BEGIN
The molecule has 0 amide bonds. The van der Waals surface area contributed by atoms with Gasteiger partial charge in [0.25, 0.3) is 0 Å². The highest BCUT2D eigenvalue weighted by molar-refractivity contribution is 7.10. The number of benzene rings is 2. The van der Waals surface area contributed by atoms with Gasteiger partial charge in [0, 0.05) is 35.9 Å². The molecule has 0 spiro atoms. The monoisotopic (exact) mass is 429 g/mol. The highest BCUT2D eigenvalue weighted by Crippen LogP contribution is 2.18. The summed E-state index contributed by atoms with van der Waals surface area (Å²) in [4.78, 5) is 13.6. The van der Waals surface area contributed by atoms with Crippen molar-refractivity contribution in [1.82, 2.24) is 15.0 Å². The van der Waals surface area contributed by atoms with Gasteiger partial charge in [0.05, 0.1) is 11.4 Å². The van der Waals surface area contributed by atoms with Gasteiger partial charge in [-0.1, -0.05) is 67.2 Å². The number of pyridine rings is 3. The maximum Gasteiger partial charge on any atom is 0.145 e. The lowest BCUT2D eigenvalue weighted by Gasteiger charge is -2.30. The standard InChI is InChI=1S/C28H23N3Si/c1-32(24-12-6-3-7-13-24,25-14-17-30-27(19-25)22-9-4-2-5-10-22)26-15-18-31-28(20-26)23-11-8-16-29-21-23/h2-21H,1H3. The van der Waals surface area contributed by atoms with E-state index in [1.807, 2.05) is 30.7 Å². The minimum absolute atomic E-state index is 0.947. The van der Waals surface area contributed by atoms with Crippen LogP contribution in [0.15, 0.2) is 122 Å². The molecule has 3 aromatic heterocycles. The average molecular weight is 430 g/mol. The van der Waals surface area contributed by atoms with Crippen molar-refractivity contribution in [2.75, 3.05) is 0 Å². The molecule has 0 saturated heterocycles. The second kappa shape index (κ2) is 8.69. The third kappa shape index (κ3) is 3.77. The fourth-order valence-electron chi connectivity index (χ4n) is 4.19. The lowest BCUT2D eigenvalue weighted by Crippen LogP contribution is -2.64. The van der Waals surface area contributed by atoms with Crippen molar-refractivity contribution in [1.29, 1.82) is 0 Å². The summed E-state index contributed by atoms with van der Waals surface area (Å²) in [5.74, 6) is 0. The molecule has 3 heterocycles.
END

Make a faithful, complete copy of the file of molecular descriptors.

The molecule has 0 amide bonds. The van der Waals surface area contributed by atoms with Gasteiger partial charge in [0.25, 0.3) is 0 Å². The highest BCUT2D eigenvalue weighted by molar-refractivity contribution is 7.10. The number of benzene rings is 2. The van der Waals surface area contributed by atoms with Gasteiger partial charge in [0, 0.05) is 35.9 Å². The molecule has 0 spiro atoms. The monoisotopic (exact) mass is 429 g/mol. The highest BCUT2D eigenvalue weighted by Crippen LogP contribution is 2.18. The summed E-state index contributed by atoms with van der Waals surface area (Å²) in [4.78, 5) is 13.6. The van der Waals surface area contributed by atoms with Crippen molar-refractivity contribution in [1.82, 2.24) is 15.0 Å². The van der Waals surface area contributed by atoms with Gasteiger partial charge in [0.05, 0.1) is 11.4 Å². The van der Waals surface area contributed by atoms with Gasteiger partial charge in [-0.1, -0.05) is 67.2 Å². The number of pyridine rings is 3. The maximum Gasteiger partial charge on any atom is 0.145 e. The lowest BCUT2D eigenvalue weighted by Gasteiger charge is -2.30. The standard InChI is InChI=1S/C28H23N3Si/c1-32(24-12-6-3-7-13-24,25-14-17-30-27(19-25)22-9-4-2-5-10-22)26-15-18-31-28(20-26)23-11-8-16-29-21-23/h2-21H,1H3. The van der Waals surface area contributed by atoms with E-state index in [1.807, 2.05) is 30.7 Å². The minimum absolute atomic E-state index is 0.947. The van der Waals surface area contributed by atoms with Crippen LogP contribution in [0.15, 0.2) is 122 Å². The molecule has 3 aromatic heterocycles. The average molecular weight is 430 g/mol. The van der Waals surface area contributed by atoms with Crippen molar-refractivity contribution in [2.75, 3.05) is 0 Å². The molecule has 0 saturated heterocycles. The second kappa shape index (κ2) is 8.69. The third kappa shape index (κ3) is 3.77. The fourth-order valence-electron chi connectivity index (χ4n) is 4.19. The lowest BCUT2D eigenvalue weighted by Crippen LogP contribution is -2.64. The van der Waals surface area contributed by atoms with Crippen molar-refractivity contribution in [1.29, 1.82) is 0 Å². The summed E-state index contributed by atoms with van der Waals surface area (Å²) in [5.74, 6) is 0. The molecule has 3 heterocycles.